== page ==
Swans Commentary » swans.com April 9, 2007  



Ancient Grease


by Charles Marowitz


A Film Review



(Swans - April 9, 2007)   Sitting in one's comfy seat in my local Cineplex watching the coming attractions of the several films readying themselves for release in the coming summer months, I couldn't help but feel that those portentous, obstreperous, bloodthirsty excerpts were all scenes from the same movie. They were all wrack't with gunfire and explosions, computerized brutalities, and subliminal flashes of furtive males fondling naked female flesh. When, mercifully, the coming attractions segued to announcements about turning off one's cell phones and "silence" being "golden," Zack Snyder's epic "300," the Feature Attraction, finally began -- offering an unbroken resumption of the blood, gore, mayhem, and brutality which had just preceded.

That America, violent by temperament and taste, produces the most violent movies ever looped into a can, goes without saying. Whether it's the heritage of our revolutionary origin as a nation, the legacy of a traumatizing Civil War, or the inescapable tradition of crime and gangsterism that raged in America during the Prohibition Era when movies came to their maturity, I cannot say. But one can hardly be an American moviegoer and not recognize that we are, and always have been, the Masters of Cinematic Aggressiveness; a tradition that goes back to D.W. Griffith's "Birth of a Nation" and the hilarious violence of our silent screen comedies (viz. Chaplin, Keaton, The Keystone Cops, et al.). And so Zack Snyder's "300" is a chip off the old block or, as one might say, another "kick in the groin."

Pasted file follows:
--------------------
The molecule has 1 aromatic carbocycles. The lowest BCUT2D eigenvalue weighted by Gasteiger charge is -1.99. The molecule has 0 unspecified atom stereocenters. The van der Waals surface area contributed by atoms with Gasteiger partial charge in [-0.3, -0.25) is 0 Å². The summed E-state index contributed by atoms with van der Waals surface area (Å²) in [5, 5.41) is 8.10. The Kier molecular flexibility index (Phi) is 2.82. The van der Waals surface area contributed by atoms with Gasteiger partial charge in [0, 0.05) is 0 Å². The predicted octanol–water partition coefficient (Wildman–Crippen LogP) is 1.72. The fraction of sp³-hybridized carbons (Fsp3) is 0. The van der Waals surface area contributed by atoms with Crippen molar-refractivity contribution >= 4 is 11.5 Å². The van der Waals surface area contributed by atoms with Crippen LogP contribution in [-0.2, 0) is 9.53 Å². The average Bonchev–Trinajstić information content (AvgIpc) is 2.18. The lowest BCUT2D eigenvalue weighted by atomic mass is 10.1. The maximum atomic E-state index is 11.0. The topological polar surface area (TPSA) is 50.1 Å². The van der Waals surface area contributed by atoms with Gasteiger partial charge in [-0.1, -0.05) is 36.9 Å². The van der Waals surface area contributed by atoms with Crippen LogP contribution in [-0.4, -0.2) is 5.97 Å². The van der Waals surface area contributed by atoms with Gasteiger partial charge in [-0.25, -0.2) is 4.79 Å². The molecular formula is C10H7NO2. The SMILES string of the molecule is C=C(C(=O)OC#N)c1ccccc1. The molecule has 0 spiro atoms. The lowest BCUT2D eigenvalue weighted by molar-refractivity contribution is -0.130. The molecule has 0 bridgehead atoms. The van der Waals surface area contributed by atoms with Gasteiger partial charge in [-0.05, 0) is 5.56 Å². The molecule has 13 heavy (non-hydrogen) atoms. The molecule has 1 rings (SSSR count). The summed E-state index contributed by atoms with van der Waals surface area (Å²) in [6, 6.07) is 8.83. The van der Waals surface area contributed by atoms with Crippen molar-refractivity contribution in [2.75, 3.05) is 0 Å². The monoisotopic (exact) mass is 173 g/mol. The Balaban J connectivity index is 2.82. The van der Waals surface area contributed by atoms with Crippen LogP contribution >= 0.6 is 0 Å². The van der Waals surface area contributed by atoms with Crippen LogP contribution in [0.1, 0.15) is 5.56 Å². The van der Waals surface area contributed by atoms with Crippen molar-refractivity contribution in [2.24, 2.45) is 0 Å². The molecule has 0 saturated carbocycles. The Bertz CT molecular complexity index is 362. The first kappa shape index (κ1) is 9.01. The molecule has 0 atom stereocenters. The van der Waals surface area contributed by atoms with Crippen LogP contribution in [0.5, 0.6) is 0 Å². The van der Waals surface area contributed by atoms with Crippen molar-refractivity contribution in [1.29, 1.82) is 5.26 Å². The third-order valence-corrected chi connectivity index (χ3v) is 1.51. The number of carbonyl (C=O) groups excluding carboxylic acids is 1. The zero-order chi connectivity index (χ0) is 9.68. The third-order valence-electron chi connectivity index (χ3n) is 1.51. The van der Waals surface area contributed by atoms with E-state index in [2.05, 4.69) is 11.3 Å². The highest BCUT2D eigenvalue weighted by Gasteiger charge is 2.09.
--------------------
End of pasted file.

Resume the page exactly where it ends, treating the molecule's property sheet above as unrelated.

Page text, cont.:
What gives it a certain degree of distinction is the astonishing, terracotta hue of its art work -- the design of James Bissell and the photography of Larry Fong. Almost any one of its moments, if stopped, printed, and placed in a picture frame, could adorn the walls of the National Gallery or Smithsonian Institute. Its designer and cameraman have given the notion of "texture" a completely new meaning in that every nuance of skin tone is buffed to a high gloss. And it should also be pointed out that the bodies of Snyder's Spartan warriors (and their wives and concubines) are almost fleshly tangible throughout the film. (One Web site commentator, probably a teenybopper or the daughter of one, writes: "From a female point of view this movie was amazing! By this I mean a lot of half-naked, ripped men running about slashing and murdering Persians. King Leonidas in the buff...." etc., etc., etc.). The great advantage of setting one's film in the age of ancient Greece is that it allows for a certain measure of soft porn, which, as the Web site correspondent makes clear, tickles the libidos of both male and female ticket buyers.